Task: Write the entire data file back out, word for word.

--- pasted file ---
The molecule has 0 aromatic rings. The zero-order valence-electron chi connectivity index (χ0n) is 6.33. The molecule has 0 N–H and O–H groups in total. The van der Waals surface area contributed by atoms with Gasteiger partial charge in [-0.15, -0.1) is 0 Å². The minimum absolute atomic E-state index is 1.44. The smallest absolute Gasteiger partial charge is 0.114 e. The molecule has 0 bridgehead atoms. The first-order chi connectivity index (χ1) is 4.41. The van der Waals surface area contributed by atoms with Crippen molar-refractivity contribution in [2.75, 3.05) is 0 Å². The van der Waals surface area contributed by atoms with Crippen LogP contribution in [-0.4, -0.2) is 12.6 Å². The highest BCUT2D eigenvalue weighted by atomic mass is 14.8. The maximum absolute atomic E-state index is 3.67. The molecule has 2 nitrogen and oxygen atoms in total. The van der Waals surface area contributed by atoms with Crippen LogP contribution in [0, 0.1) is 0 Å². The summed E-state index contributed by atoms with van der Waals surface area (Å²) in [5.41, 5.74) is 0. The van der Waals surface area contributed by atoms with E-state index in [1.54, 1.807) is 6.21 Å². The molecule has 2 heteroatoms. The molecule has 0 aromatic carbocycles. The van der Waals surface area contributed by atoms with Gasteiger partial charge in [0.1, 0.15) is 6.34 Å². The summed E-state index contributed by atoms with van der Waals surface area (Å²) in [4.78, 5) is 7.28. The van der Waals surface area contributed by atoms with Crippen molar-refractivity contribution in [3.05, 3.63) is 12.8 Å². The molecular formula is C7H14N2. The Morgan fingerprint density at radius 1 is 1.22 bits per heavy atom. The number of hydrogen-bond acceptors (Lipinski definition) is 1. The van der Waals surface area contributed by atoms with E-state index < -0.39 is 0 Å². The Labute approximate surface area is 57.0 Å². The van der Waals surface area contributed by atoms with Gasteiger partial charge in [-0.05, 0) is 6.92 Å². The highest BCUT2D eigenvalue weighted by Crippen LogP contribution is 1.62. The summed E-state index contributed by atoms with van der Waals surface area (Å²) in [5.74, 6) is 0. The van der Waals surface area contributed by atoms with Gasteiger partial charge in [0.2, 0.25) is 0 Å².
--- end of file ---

The molecule has 0 aromatic rings. The zero-order valence-electron chi connectivity index (χ0n) is 6.33. The molecule has 0 N–H and O–H groups in total. The van der Waals surface area contributed by atoms with Gasteiger partial charge in [-0.15, -0.1) is 0 Å². The minimum absolute atomic E-state index is 1.44. The smallest absolute Gasteiger partial charge is 0.114 e. The molecule has 0 bridgehead atoms. The first-order chi connectivity index (χ1) is 4.41. The van der Waals surface area contributed by atoms with Crippen molar-refractivity contribution in [2.75, 3.05) is 0 Å². The van der Waals surface area contributed by atoms with Crippen LogP contribution in [-0.4, -0.2) is 12.6 Å². The highest BCUT2D eigenvalue weighted by atomic mass is 14.8. The maximum absolute atomic E-state index is 3.67. The molecule has 2 nitrogen and oxygen atoms in total. The van der Waals surface area contributed by atoms with Crippen LogP contribution in [0, 0.1) is 0 Å². The summed E-state index contributed by atoms with van der Waals surface area (Å²) in [5.41, 5.74) is 0. The van der Waals surface area contributed by atoms with E-state index in [1.54, 1.807) is 6.21 Å². The molecule has 2 heteroatoms. The molecule has 0 aromatic carbocycles. The van der Waals surface area contributed by atoms with Gasteiger partial charge in [0.1, 0.15) is 6.34 Å². The summed E-state index contributed by atoms with van der Waals surface area (Å²) in [4.78, 5) is 7.28. The van der Waals surface area contributed by atoms with Crippen molar-refractivity contribution in [3.05, 3.63) is 12.8 Å². The molecular formula is C7H14N2. The Morgan fingerprint density at radius 1 is 1.22 bits per heavy atom. The number of hydrogen-bond acceptors (Lipinski definition) is 1. The van der Waals surface area contributed by atoms with E-state index < -0.39 is 0 Å². The Labute approximate surface area is 57.0 Å². The van der Waals surface area contributed by atoms with Gasteiger partial charge in [-0.05, 0) is 6.92 Å². The highest BCUT2D eigenvalue weighted by Crippen LogP contribution is 1.62. The summed E-state index contributed by atoms with van der Waals surface area (Å²) in [5.74, 6) is 0. The van der Waals surface area contributed by atoms with Gasteiger partial charge in [0.2, 0.25) is 0 Å².